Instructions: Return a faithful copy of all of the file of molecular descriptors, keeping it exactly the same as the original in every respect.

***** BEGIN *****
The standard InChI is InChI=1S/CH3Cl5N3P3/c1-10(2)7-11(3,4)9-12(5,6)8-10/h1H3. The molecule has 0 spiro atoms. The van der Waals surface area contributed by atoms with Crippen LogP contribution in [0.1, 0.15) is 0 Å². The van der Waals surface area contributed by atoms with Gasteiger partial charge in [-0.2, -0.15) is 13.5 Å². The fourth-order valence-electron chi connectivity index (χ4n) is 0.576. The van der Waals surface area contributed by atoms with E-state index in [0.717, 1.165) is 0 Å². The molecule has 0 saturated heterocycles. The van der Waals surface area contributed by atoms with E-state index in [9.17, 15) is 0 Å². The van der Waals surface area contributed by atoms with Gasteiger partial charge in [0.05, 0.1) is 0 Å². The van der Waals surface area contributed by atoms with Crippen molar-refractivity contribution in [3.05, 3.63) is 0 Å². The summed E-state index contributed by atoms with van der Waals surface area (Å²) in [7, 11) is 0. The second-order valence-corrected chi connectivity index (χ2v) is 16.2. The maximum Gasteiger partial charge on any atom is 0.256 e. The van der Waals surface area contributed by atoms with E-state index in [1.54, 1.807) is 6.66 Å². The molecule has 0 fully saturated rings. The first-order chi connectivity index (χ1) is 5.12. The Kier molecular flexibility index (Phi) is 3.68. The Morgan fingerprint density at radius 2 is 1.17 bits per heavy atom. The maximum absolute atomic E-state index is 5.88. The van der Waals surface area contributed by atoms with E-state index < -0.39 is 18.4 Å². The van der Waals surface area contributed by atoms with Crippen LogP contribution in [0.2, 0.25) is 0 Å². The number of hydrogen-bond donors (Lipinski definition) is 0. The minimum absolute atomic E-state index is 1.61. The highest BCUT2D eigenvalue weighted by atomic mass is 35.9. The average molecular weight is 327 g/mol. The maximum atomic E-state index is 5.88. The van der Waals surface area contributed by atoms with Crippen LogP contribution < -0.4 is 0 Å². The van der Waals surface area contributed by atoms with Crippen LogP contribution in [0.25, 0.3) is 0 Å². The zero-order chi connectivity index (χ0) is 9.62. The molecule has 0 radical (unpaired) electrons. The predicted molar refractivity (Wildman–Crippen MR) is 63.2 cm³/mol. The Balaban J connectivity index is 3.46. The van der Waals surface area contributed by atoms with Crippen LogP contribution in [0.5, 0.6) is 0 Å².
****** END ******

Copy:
The standard InChI is InChI=1S/CH3Cl5N3P3/c1-10(2)7-11(3,4)9-12(5,6)8-10/h1H3. The molecule has 0 spiro atoms. The van der Waals surface area contributed by atoms with Crippen LogP contribution in [0.1, 0.15) is 0 Å². The van der Waals surface area contributed by atoms with Gasteiger partial charge in [-0.2, -0.15) is 13.5 Å². The fourth-order valence-electron chi connectivity index (χ4n) is 0.576. The van der Waals surface area contributed by atoms with E-state index in [0.717, 1.165) is 0 Å². The molecule has 0 saturated heterocycles. The van der Waals surface area contributed by atoms with E-state index in [9.17, 15) is 0 Å². The van der Waals surface area contributed by atoms with Gasteiger partial charge in [0.05, 0.1) is 0 Å². The van der Waals surface area contributed by atoms with Crippen molar-refractivity contribution in [3.05, 3.63) is 0 Å². The summed E-state index contributed by atoms with van der Waals surface area (Å²) in [7, 11) is 0. The second-order valence-corrected chi connectivity index (χ2v) is 16.2. The maximum Gasteiger partial charge on any atom is 0.256 e. The van der Waals surface area contributed by atoms with E-state index in [1.54, 1.807) is 6.66 Å². The molecule has 0 fully saturated rings. The first-order chi connectivity index (χ1) is 5.12. The Kier molecular flexibility index (Phi) is 3.68. The Morgan fingerprint density at radius 2 is 1.17 bits per heavy atom. The maximum absolute atomic E-state index is 5.88. The van der Waals surface area contributed by atoms with E-state index < -0.39 is 18.4 Å². The van der Waals surface area contributed by atoms with Crippen LogP contribution in [0.2, 0.25) is 0 Å². The number of hydrogen-bond donors (Lipinski definition) is 0. The minimum absolute atomic E-state index is 1.61. The highest BCUT2D eigenvalue weighted by atomic mass is 35.9. The average molecular weight is 327 g/mol. The maximum atomic E-state index is 5.88. The van der Waals surface area contributed by atoms with Crippen LogP contribution < -0.4 is 0 Å². The van der Waals surface area contributed by atoms with Crippen LogP contribution in [0.25, 0.3) is 0 Å². The zero-order chi connectivity index (χ0) is 9.62. The molecule has 0 radical (unpaired) electrons. The predicted molar refractivity (Wildman–Crippen MR) is 63.2 cm³/mol. The Balaban J connectivity index is 3.46. The van der Waals surface area contributed by atoms with Crippen LogP contribution in [0.5, 0.6) is 0 Å².